And they will likely get that seat in Iowa where Braley is down by 1.6 percentage points. It’s weird though. For some reason that I can’t put my finger on, I have a lot of hope for this race. But I wouldn’t put any stock in it. It is probably just that Ernst is such a nut that I find it hard to believe that the reasonable people of Iowa would vote for her. But vote for her they probably will, and that gives the Republicans control of the Senate.

In Kansas, the independent Greg Orman has a razor thin margin. I think he probably will manage a victory. What I don’t understand is why most Democrats think he will caucus with us. I think he’s been pretty clear that he will caucus with whomever has the majority. I admit, if he were the deciding vote, he would almost certainly caucus with the Democrats. I don’t think that’s going to be up to him. But it doesn’t matter because the Republicans already have this seat.

Close Races in Democrats’ Favor

There are two close races that ought to go the Democrats’ direction. Shaheen in New Hampshire is 3.0 percentage points above hunka hunka burning love Scott Brown. I wouldn’t bet the cash that is currently in my wallet on a Shaheen victory. But it looks pretty good. Similarly, Hagan is up by 1.5 percentage points in North Carolina. But notice, if either of those races go to the Republicans, it will bode extremely poorly for the chances of other Democrats in worse races.

Bottom Line

If we add to these races the certain pickups in South Dakota[1], West Virginia, and Montana, I see the Republicans having a 53-47 majority starting next year. It is certainly possible for the Democrats to hold the Senate, of course. If Nunn and Braley manage to win, control will be up to Orman and I think we will see a 50-50 Senate with Democratic control. Most of the models give that a 20% chance of happening. I think that’s about right. Tomorrow is going to be a long night. I think I need to stock up on alcohol.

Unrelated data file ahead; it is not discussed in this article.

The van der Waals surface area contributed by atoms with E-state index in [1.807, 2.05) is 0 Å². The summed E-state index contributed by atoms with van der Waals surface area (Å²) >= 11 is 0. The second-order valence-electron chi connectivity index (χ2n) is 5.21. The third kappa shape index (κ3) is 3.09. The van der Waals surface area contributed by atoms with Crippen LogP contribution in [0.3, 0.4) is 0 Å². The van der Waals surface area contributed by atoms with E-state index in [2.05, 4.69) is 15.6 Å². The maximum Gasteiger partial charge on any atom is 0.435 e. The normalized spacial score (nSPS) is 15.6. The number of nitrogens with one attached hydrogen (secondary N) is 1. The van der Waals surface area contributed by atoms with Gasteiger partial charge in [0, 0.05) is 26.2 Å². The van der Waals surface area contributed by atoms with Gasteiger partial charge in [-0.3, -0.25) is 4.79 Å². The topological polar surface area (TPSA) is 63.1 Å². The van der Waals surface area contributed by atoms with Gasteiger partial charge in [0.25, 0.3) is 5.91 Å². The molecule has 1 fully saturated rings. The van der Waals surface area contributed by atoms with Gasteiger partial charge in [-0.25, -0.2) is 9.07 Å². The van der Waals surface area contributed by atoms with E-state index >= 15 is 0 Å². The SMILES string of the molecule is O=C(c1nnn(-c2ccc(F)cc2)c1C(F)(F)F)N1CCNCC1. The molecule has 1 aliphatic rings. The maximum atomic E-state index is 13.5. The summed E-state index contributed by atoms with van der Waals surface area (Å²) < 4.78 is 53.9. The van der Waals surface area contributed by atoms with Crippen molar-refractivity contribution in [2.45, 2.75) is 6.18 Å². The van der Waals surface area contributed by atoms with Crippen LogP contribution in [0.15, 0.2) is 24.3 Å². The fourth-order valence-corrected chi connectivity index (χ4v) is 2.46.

[1] Let me say a word about South Dakota. There was once some excitement that Weiland might be able to win that race because there is a strong third candidate. I always thought this was a pipe dream, and currently Weiland is down by 13.5 percentage points. But regardless, I would have hated to see Weiland win in this way. We are Democrats: we believe in democracy. Let the LePages try to subvert the democratic process. And for the record, shame on Eliot Cutler for being the spoiler in this race. His run in 2010 was fine, but when it became clear that all he was accomplishing this time was to make Paul LePage governor, he should have dropped out.

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About Frank Moraes

Frank Moraes is a freelance writer and editor online and in print. He is educated as a scientist with a PhD in Atmospheric Physics. He has worked in climate science, remote sensing, throughout the computer industry, and as a college physics instructor. Find out more at About Frank Moraes.